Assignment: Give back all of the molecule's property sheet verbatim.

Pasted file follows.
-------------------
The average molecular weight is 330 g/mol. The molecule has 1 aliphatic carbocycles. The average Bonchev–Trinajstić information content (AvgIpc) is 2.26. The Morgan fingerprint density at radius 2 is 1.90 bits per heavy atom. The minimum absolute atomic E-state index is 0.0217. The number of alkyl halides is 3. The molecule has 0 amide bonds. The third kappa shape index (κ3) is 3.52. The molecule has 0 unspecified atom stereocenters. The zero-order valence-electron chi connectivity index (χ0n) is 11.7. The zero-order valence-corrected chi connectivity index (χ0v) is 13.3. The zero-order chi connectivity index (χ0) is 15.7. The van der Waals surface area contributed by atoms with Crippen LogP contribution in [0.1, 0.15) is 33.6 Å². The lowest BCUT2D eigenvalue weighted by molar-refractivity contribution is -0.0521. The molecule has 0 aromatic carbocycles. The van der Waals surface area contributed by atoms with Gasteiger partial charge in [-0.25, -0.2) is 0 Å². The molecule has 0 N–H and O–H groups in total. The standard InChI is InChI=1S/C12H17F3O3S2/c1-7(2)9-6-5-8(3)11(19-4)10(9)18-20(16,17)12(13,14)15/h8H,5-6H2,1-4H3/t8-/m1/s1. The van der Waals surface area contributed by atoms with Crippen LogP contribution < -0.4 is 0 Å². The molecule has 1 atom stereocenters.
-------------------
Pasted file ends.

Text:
The average molecular weight is 330 g/mol. The molecule has 1 aliphatic carbocycles. The average Bonchev–Trinajstić information content (AvgIpc) is 2.26. The Morgan fingerprint density at radius 2 is 1.90 bits per heavy atom. The minimum absolute atomic E-state index is 0.0217. The number of alkyl halides is 3. The molecule has 0 amide bonds. The third kappa shape index (κ3) is 3.52. The molecule has 0 unspecified atom stereocenters. The zero-order valence-electron chi connectivity index (χ0n) is 11.7. The zero-order valence-corrected chi connectivity index (χ0v) is 13.3. The zero-order chi connectivity index (χ0) is 15.7. The van der Waals surface area contributed by atoms with Crippen LogP contribution in [0.1, 0.15) is 33.6 Å². The lowest BCUT2D eigenvalue weighted by molar-refractivity contribution is -0.0521. The molecule has 0 aromatic carbocycles. The van der Waals surface area contributed by atoms with Gasteiger partial charge in [-0.25, -0.2) is 0 Å². The molecule has 0 N–H and O–H groups in total. The standard InChI is InChI=1S/C12H17F3O3S2/c1-7(2)9-6-5-8(3)11(19-4)10(9)18-20(16,17)12(13,14)15/h8H,5-6H2,1-4H3/t8-/m1/s1. The van der Waals surface area contributed by atoms with Crippen LogP contribution < -0.4 is 0 Å². The molecule has 1 atom stereocenters.